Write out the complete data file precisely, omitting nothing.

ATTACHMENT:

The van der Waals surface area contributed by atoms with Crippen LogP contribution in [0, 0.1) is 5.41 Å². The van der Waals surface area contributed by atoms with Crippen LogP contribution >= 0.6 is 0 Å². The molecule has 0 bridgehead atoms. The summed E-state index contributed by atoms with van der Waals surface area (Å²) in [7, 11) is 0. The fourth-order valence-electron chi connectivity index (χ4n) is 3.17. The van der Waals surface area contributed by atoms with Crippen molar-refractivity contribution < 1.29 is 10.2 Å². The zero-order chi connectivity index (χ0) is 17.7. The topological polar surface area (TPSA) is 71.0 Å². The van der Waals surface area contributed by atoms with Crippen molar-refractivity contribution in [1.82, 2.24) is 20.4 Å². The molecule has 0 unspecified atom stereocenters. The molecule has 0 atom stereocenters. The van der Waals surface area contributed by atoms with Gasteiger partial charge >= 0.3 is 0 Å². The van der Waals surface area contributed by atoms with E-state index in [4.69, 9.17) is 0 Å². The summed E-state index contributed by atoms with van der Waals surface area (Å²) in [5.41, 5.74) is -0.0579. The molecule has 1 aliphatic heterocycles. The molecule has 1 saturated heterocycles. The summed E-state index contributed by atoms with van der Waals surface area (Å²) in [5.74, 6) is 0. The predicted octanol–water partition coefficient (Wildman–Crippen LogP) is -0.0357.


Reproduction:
The van der Waals surface area contributed by atoms with Crippen LogP contribution in [0, 0.1) is 5.41 Å². The van der Waals surface area contributed by atoms with Crippen LogP contribution >= 0.6 is 0 Å². The molecule has 0 bridgehead atoms. The summed E-state index contributed by atoms with van der Waals surface area (Å²) in [7, 11) is 0. The fourth-order valence-electron chi connectivity index (χ4n) is 3.17. The van der Waals surface area contributed by atoms with Crippen molar-refractivity contribution < 1.29 is 10.2 Å². The zero-order chi connectivity index (χ0) is 17.7. The topological polar surface area (TPSA) is 71.0 Å². The van der Waals surface area contributed by atoms with Crippen molar-refractivity contribution in [1.82, 2.24) is 20.4 Å². The molecule has 0 unspecified atom stereocenters. The molecule has 0 atom stereocenters. The van der Waals surface area contributed by atoms with Gasteiger partial charge >= 0.3 is 0 Å². The van der Waals surface area contributed by atoms with E-state index in [4.69, 9.17) is 0 Å². The summed E-state index contributed by atoms with van der Waals surface area (Å²) in [5.41, 5.74) is -0.0579. The molecule has 1 aliphatic heterocycles. The molecule has 1 saturated heterocycles. The summed E-state index contributed by atoms with van der Waals surface area (Å²) in [5.74, 6) is 0. The predicted octanol–water partition coefficient (Wildman–Crippen LogP) is -0.0357.